Two Ohio judges have ordered defendants to get COVID-19 vaccinations as a condition of their probation or face prison time, the New York Times reported.
Franklin County Judge Richard A. Frye on June 22 gave probation to an offender who pleaded guilty to drugs and firearms offenses and ordered him to get vaccinated within 30 days or face 36 months in prison.
Judge Christopher A. Wagner on Aug. 4 told a convicted drug offender, Brandon Rutherford, that as part of his release on probation, he must receive the vaccination within 60 days.
“I don’t plan on getting it. I don’t want it,” Rutherford told WCPO 9 News. “So, for him to tell me that I have to get it in order for me to not violate my probation is crazy…”
“There is certainly a legitimate concern around ordering someone to do something that pertains to their bodily autonomy,” David J. Carey, deputy legal director of the American Civil Liberties Union of Ohio told the Times.”They need to have a compelling reason to have to do so.”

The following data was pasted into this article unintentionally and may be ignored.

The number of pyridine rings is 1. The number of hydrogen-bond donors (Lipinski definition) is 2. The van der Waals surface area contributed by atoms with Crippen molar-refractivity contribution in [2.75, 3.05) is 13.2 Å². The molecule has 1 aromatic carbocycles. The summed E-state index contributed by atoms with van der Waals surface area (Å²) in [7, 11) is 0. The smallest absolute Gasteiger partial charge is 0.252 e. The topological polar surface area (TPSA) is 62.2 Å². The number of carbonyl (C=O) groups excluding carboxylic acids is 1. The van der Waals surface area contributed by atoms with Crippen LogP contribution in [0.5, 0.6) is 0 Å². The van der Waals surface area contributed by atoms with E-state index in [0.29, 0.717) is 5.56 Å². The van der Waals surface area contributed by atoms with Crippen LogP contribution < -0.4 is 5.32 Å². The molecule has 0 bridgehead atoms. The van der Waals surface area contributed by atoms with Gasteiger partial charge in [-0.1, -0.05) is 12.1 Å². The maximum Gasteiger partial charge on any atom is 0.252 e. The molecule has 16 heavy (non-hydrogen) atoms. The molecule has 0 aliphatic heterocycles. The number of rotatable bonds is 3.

“Judges do have a lot of leeway in imposing conditions on behavior while on probation. But that leeway is not unlimited,” Carey said, according to the Aug. 9 article.
Companies across the nation are setting mandates on employees and customers. Federal government employees are required to have the COVID-19 vaccine or get tested regularly. State and local government entities are also creating their own guidelines, the newspaper noted.
Michael Benza, a senior instructor of Case Western’s School of Law, said, “I think the problem for this type of order is if the defendant would challenge it, I think there is a significant chance that the order would be found to be improper. It is a compulsion for a medical procedure.”